Study finds auto-rickshaws a safe alternative to cars


EMBARQ India has launched its first publication, “Sustainable Urban Transport in India: Role of the Auto-Rickshaw Sector,” at Rickshaw Rising: An Auto-Rickshaw Entrepreneurship Summit in Mumbai.

Across India, auto-rickshaws make more than 229 million passenger trips per day. That number is expected to more than double to 482 million by 2031. The range runs from 15,000 to 30,000 vehicles in medium-sized cities (population between one and four million) to more than 50,000 in large cities (population greater than four million).

Now, the World Resources Institute and EMBARQ have released the most comprehensive report ever on auto-rickshaws.

The report, “Sustainable Urban Transport in India: Role of the Auto-rickshaw Sector,” by Akshay Mani, Madhav Pai and Rishi Aggarwal, examines the role auto-rickshaws play in promoting public transport usage and reducing private motor vehicle trips in cities. The report also provides a policy vision for the auto-rickshaw sector that improves sustainable urban transport in India.

The publication highlights the need for regulatory reforms to promote dispatch services and vehicle-related reforms to address emissions and road safety. Adopting these reforms is key to ensuring that auto-rickshaws contribute to a more efficient, clean and safe transport system.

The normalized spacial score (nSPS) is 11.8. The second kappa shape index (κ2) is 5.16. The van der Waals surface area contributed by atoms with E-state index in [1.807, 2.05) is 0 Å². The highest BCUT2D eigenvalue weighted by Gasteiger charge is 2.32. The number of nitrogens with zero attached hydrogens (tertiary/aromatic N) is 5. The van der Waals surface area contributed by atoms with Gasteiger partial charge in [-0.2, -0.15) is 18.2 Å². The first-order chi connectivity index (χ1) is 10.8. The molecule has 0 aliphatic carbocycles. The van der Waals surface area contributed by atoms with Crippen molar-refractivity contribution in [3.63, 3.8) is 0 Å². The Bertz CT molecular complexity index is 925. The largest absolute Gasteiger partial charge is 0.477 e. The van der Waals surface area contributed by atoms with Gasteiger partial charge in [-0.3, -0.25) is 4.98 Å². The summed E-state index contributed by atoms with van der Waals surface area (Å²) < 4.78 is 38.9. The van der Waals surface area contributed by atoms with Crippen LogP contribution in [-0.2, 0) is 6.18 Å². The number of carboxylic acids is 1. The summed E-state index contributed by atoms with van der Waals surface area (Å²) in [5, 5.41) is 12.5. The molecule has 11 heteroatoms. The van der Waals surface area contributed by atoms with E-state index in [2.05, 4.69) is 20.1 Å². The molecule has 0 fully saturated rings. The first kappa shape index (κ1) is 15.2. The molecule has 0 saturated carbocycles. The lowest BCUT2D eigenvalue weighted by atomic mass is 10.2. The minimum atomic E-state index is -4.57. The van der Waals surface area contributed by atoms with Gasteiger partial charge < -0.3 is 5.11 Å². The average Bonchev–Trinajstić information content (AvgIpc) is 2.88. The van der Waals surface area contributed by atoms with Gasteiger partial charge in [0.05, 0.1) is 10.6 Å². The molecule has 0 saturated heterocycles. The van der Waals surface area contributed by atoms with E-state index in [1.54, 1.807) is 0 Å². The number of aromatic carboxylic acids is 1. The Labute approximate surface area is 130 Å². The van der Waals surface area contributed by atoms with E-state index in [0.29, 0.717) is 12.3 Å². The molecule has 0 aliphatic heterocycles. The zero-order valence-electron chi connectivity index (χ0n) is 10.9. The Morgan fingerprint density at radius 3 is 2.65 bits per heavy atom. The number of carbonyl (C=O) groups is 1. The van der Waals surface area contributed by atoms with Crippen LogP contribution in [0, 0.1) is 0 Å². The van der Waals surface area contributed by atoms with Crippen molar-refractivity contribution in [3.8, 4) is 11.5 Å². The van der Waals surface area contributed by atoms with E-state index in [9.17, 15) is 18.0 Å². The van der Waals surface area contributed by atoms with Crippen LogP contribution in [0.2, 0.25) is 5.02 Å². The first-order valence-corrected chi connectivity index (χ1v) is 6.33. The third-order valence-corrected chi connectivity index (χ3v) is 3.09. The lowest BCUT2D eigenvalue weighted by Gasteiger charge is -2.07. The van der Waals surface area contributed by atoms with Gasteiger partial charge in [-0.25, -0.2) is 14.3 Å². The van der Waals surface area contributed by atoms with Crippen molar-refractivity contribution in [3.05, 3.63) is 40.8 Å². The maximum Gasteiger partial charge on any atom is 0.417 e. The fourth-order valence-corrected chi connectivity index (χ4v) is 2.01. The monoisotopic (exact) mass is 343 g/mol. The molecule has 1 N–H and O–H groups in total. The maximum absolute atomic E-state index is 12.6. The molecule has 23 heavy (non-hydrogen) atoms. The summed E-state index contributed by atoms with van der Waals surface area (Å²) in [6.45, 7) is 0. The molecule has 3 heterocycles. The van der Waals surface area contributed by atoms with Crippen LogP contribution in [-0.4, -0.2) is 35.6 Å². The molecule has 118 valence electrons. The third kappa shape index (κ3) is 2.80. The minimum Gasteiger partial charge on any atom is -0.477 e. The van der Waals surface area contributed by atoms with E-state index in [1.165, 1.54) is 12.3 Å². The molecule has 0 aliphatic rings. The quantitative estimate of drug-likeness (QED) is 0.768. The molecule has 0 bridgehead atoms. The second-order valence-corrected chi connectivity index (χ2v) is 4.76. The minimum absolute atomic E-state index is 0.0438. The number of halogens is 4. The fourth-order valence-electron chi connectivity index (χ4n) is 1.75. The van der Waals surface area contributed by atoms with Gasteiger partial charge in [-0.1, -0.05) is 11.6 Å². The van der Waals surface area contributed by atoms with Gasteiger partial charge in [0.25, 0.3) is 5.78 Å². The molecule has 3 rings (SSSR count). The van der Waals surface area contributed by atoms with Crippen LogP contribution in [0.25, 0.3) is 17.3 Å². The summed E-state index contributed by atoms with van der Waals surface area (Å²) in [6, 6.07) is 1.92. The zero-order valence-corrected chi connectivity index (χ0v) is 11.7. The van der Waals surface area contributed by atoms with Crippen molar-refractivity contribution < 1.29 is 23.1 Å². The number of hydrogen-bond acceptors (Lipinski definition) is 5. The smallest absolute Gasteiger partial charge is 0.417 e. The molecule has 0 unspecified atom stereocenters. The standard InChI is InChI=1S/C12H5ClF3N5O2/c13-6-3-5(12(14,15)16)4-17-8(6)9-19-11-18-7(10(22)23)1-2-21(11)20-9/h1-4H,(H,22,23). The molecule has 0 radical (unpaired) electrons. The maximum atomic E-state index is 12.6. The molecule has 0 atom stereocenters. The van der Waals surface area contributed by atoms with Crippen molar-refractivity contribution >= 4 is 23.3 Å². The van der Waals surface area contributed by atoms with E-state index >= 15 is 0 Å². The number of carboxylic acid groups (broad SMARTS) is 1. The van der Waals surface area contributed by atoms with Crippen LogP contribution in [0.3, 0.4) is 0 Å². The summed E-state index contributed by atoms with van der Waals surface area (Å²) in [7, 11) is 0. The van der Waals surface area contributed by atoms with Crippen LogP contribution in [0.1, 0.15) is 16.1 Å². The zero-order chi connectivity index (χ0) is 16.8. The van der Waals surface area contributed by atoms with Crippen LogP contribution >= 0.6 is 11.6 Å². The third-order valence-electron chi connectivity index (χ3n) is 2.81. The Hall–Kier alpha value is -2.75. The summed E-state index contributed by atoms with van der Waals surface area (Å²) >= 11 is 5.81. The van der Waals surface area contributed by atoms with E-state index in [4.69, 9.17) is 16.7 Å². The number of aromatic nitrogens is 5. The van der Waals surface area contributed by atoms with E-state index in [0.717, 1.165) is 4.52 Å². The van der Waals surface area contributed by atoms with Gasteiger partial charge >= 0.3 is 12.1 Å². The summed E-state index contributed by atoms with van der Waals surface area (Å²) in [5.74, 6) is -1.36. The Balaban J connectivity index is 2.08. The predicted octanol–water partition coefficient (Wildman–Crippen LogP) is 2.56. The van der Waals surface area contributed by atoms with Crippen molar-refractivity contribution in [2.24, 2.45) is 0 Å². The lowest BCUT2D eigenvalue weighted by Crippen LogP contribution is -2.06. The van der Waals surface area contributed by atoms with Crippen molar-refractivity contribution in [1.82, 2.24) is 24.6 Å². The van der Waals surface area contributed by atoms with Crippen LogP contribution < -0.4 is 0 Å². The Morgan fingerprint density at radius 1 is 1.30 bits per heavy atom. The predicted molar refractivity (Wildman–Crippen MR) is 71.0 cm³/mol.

“Given the current urban transport trends and challenges, such as rising emissions and road fatalities, there is a critical need to promote more sustainable transport options in India. Implementing the recommended reforms, such as promotion of fleet-based dispatch services and vehicle improvements, will be key to ensure that auto-rickshaws can serve as an effective alternative to private motor vehicles. These reforms are essential to mitigate the environmental and road safety challenges that currently exist in this sector,” said the report.

Here are some noteworthy points:

* Market size of auto-rickshaws varies from around 15,000 to 30,000 vehicles in Tier II cities (population between one and four million) to more than 50,000 in Tier I cities (population greater than four million). Mumbai has the largest market with around 150,000 auto-rickshaws.

* Auto-rickshaws serve 10-20 per cent of daily motorized road transport trips for people in Bangalore, Mumbai, Pune and Rajkot.

* Production of auto-rickshaws in India has doubled between 2003 and 2010.

* High concentration of particulate matter less than 10 microns (PM10) in Indian cities is a key public health issue. Auto-rickshaws running on two-stroke engines are a major contributor to PM10 emissions.

* Contrary to popular belief, auto-rickshaws are the second safest motorized mode of travel (after buses) for pedestrians, in terms of contribution to fatalities, in both Mumbai and Bangalore.

* However, safety of auto-rickshaw occupants is a key issue of concern, due to mixed-flow traffic conditions in Indian cities as well as current vehicle design aspects, which needs to be addressed urgently.

* Meanwhile, the population of Indian cities will grow from an estimated 340 million in 2008 to 590 million by 2030.